The Food World & The Theater World


The James Beard Awards were last week, this week the Tonys. It’s often occurred to me that theater geeks have much in common with foodies and now I’d like to make a list of how the theater world is similar to the food world and vice-versa:

* The food world and the theater world are both often seen as elitist;

* The parts of the food world that aren’t seen as elitist (the Food Network, fast food, movie theater nachos) are considered by the elitists to be lowbrow just as populist theater (jukebox musicals, movie-to-stage adaptations) are frowned upon by theater elites;

* Still, both worlds are niche worlds with communities of passionate people who follow the ups and downs of their industry with fierce fascination;

* Restaurants fear Frank Bruni the way that producers fear Ben Brantley;

* New voices are celebrated to the point of exhaustion–David Chang meet Stew;

* Newish voices take a while to be noticed but once noticed are also celebrated to the point of exhaustion–Wylie Dufresne meet Tracy Letts;

* Older voices get their moment in the sun after long careers of hard work–Jean-Georges meet Patti LuPone;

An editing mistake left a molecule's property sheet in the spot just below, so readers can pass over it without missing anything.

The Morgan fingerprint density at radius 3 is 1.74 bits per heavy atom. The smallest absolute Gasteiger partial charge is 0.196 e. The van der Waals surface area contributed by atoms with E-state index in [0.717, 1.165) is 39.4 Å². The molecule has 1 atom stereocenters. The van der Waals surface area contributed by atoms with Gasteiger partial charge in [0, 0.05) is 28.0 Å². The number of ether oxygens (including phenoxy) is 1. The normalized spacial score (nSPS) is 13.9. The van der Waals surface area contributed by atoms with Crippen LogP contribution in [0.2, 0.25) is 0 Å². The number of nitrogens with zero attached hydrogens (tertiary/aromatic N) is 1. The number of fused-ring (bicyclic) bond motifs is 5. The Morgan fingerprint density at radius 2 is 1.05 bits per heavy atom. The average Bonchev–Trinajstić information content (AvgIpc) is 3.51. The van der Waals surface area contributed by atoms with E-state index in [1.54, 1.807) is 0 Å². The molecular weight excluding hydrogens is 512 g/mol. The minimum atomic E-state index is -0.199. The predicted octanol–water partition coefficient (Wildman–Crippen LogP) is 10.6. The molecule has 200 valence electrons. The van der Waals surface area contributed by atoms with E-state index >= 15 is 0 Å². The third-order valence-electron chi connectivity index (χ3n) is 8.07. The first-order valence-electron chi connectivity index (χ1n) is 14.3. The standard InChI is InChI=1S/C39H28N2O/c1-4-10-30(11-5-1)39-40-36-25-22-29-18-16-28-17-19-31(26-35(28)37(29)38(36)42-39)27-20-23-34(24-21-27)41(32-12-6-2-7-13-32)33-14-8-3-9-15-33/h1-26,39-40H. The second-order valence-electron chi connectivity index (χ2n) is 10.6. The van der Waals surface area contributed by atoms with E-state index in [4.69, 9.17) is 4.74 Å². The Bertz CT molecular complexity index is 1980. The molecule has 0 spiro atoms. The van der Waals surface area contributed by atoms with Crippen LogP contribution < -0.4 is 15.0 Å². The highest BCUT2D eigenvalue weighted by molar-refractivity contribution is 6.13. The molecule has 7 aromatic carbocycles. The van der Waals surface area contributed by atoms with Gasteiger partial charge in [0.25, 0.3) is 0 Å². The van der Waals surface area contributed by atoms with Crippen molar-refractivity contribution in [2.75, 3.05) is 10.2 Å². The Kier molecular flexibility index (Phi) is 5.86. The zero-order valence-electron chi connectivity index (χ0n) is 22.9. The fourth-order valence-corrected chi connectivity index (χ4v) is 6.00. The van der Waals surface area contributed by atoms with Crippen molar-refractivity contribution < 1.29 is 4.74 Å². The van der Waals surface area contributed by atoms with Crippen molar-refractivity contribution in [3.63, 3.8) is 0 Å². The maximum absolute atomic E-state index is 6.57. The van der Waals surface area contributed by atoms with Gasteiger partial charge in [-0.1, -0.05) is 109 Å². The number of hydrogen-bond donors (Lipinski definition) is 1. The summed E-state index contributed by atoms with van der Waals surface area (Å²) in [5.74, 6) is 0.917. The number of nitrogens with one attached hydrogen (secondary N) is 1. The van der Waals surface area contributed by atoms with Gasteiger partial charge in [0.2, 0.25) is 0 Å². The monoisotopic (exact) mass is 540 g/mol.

* It’s expensive to eat at James Beard award winning restaurant; it’s expensive to see a Tony-winning play (or any play or musical, for that matter);

* Both communities have lively message boards: foodies have chowhound and eGullet; Theater geeks have All That Chat and;

* If you make it in theater, you often flee to Hollywood to do movies and TV (see: Cynthia Nixon, Mary Louise-Parker); if you make it in the food world, you often flee to “Hollywood” by way of Food Network, the Home Shopping Channel, the frozen food aisle, and restaurant franchises (see: Wolfgang Puck, Mario Batali);

* Las Vegas: both restauranteurs and theater producers go there to offer watered-down versions of “high” culture;

* Modern American food culture owes a debt to gay men (notably James Beard & Craig Claiborne) just as modern American theater owes a debt to gay men like Tennessee Williams, Edward Albee, and Stephen Sondheim;

* People turn their nose up at foods they consider weird (offal, for example) the way that audiences walk out of plays they consider weird (“Top Girls,” for example);

* People don’t dress up any more to go to the theater much like they don’t dress up any more to go out to dinner;

* Some save menus, some save Playbills;

* Celebrity chefs fill restaurant seats just like celebrity cast members fill theater seats, (despite frequent bad reviews, Julia Roberts);

I’m sure I can go on and on, but we can leave it at that. Thank you for indulging my desire to point out how the food world is similar to the theater world. Carry on, designers. (Oooh, that leads to the fashion world… but that’s another post.)

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